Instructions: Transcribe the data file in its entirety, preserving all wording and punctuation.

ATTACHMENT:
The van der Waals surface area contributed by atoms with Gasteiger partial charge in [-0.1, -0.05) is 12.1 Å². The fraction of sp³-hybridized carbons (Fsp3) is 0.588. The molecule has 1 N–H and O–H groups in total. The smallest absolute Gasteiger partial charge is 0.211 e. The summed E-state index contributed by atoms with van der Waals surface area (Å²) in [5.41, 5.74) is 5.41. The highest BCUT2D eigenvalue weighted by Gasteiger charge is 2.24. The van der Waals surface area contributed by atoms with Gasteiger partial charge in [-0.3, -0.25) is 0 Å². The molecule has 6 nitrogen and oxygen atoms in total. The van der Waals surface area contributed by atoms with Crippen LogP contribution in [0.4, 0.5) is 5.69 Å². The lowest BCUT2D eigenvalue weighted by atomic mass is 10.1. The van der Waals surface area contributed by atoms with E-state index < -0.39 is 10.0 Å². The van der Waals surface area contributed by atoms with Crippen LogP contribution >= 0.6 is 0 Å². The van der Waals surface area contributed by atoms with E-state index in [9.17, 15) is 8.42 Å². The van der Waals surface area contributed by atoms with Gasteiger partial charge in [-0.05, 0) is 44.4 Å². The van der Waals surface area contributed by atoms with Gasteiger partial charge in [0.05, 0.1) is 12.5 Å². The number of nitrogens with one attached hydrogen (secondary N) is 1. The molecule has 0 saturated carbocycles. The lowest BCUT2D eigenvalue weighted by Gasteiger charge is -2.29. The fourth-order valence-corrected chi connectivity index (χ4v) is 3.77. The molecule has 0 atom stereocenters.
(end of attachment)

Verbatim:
The van der Waals surface area contributed by atoms with Gasteiger partial charge in [-0.1, -0.05) is 12.1 Å². The fraction of sp³-hybridized carbons (Fsp3) is 0.588. The molecule has 1 N–H and O–H groups in total. The smallest absolute Gasteiger partial charge is 0.211 e. The summed E-state index contributed by atoms with van der Waals surface area (Å²) in [5.41, 5.74) is 5.41. The highest BCUT2D eigenvalue weighted by Gasteiger charge is 2.24. The van der Waals surface area contributed by atoms with Gasteiger partial charge in [-0.3, -0.25) is 0 Å². The molecule has 6 nitrogen and oxygen atoms in total. The van der Waals surface area contributed by atoms with Crippen LogP contribution in [0.4, 0.5) is 5.69 Å². The lowest BCUT2D eigenvalue weighted by atomic mass is 10.1. The van der Waals surface area contributed by atoms with E-state index < -0.39 is 10.0 Å². The van der Waals surface area contributed by atoms with Crippen LogP contribution >= 0.6 is 0 Å². The van der Waals surface area contributed by atoms with E-state index in [9.17, 15) is 8.42 Å². The van der Waals surface area contributed by atoms with Gasteiger partial charge in [-0.05, 0) is 44.4 Å². The van der Waals surface area contributed by atoms with Gasteiger partial charge in [0.05, 0.1) is 12.5 Å². The number of nitrogens with one attached hydrogen (secondary N) is 1. The molecule has 0 saturated carbocycles. The lowest BCUT2D eigenvalue weighted by Gasteiger charge is -2.29. The fourth-order valence-corrected chi connectivity index (χ4v) is 3.77. The molecule has 0 atom stereocenters.